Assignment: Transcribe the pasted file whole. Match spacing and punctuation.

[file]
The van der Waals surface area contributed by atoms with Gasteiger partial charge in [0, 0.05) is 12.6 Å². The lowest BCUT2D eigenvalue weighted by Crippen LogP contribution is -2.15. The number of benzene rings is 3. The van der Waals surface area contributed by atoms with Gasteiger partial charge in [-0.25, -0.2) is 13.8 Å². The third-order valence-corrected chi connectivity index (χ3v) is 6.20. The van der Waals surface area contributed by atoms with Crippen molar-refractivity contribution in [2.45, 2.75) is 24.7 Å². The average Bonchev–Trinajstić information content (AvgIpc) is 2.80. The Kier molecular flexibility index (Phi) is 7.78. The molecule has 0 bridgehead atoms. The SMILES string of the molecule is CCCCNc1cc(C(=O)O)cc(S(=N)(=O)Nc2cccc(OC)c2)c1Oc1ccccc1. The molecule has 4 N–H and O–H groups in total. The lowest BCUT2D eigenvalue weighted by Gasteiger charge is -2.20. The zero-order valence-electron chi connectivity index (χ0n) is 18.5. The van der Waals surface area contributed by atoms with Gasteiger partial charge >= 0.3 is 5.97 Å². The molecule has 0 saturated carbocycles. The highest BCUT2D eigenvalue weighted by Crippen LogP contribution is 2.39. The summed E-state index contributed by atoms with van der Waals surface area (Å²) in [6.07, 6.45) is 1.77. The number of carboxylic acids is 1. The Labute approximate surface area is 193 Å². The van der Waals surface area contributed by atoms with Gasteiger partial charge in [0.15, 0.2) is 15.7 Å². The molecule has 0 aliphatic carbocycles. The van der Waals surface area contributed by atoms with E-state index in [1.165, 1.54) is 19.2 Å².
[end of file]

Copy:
The van der Waals surface area contributed by atoms with Gasteiger partial charge in [0, 0.05) is 12.6 Å². The lowest BCUT2D eigenvalue weighted by Crippen LogP contribution is -2.15. The number of benzene rings is 3. The van der Waals surface area contributed by atoms with Gasteiger partial charge in [-0.25, -0.2) is 13.8 Å². The third-order valence-corrected chi connectivity index (χ3v) is 6.20. The van der Waals surface area contributed by atoms with Crippen molar-refractivity contribution in [2.45, 2.75) is 24.7 Å². The average Bonchev–Trinajstić information content (AvgIpc) is 2.80. The Kier molecular flexibility index (Phi) is 7.78. The molecule has 0 bridgehead atoms. The SMILES string of the molecule is CCCCNc1cc(C(=O)O)cc(S(=N)(=O)Nc2cccc(OC)c2)c1Oc1ccccc1. The molecule has 4 N–H and O–H groups in total. The lowest BCUT2D eigenvalue weighted by Gasteiger charge is -2.20. The zero-order valence-electron chi connectivity index (χ0n) is 18.5. The van der Waals surface area contributed by atoms with Gasteiger partial charge >= 0.3 is 5.97 Å². The molecule has 0 saturated carbocycles. The highest BCUT2D eigenvalue weighted by Crippen LogP contribution is 2.39. The summed E-state index contributed by atoms with van der Waals surface area (Å²) in [6.07, 6.45) is 1.77. The number of carboxylic acids is 1. The Labute approximate surface area is 193 Å². The van der Waals surface area contributed by atoms with Gasteiger partial charge in [0.15, 0.2) is 15.7 Å². The molecule has 0 aliphatic carbocycles. The van der Waals surface area contributed by atoms with E-state index in [1.165, 1.54) is 19.2 Å².